And was Jerusalem builded here?

It’s the destiny of certain great poems to become domesticated, tamed, and de-fanged. There is no better example of this than the fate of Blake’s “Jerusalem”. Originally a part of his long narrative poem “Milton”, “Jerusalem” was adopted by the English labour movement as its unofficial anthem and also by the Anglican church as a hymn. Now there is a move afoot to make it the anthem of England (a nation within the United Kingdom which, like Scotland and Wales, is enjoying an awakening of separatist identity).

If you go on Youtube you’ll see some amateur videos showing Blake’s words being sung as a hymn. The background images are quite nationalistic: soccer players, Buckingham palace, the royal guards, and RAF fighters. No “dark Satanic mills” are shown. Watching these videos you’d think that Blake was a regular bloke, the sort of chap who’d be happy to beat up Italians after a football game. It’s salutary to be reminded by Terry Eagleton that Blake hated the fusion of state and religion. The poet was also passionately anti-militarist and a republican. “The middle-class Anglicans who sing his great hymn Jerusalem are unwittingly celebrating a communist future,” Eagleton notes.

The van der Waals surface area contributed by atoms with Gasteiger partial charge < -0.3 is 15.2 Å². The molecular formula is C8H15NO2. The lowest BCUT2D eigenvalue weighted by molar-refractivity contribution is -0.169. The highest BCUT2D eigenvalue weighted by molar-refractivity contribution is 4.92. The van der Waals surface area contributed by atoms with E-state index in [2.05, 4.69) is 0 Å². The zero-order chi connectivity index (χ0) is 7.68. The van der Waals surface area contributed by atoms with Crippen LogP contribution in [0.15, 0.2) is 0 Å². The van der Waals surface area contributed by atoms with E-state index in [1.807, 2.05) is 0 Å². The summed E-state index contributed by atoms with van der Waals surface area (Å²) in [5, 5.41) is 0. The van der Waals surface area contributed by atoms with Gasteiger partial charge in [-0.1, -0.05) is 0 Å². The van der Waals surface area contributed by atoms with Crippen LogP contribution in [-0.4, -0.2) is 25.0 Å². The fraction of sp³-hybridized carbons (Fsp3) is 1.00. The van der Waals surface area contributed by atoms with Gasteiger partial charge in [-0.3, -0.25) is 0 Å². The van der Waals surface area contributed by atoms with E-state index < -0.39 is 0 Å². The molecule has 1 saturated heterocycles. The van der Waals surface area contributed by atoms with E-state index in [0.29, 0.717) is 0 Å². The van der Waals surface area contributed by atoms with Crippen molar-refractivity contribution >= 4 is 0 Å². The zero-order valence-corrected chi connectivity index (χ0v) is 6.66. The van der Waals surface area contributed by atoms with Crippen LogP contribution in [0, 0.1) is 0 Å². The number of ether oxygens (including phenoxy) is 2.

Blake loved England but he wasn’t a nationalist in any traditional sense. Northrop Frye once shrewdly observed that Blake carefully tried to incorporate all of world mythology into his poems, including what he could find from Africa and Asia.  Of course, all reading is misreading, all poems are re-made by their readers. But in this case it’s worth pointing out that the popular re-interpretation of Blake’s poem is directly at odds with the intense radicalness of the words. This misreading of Blake is wrong-headed because it makes the poem much less interesting.

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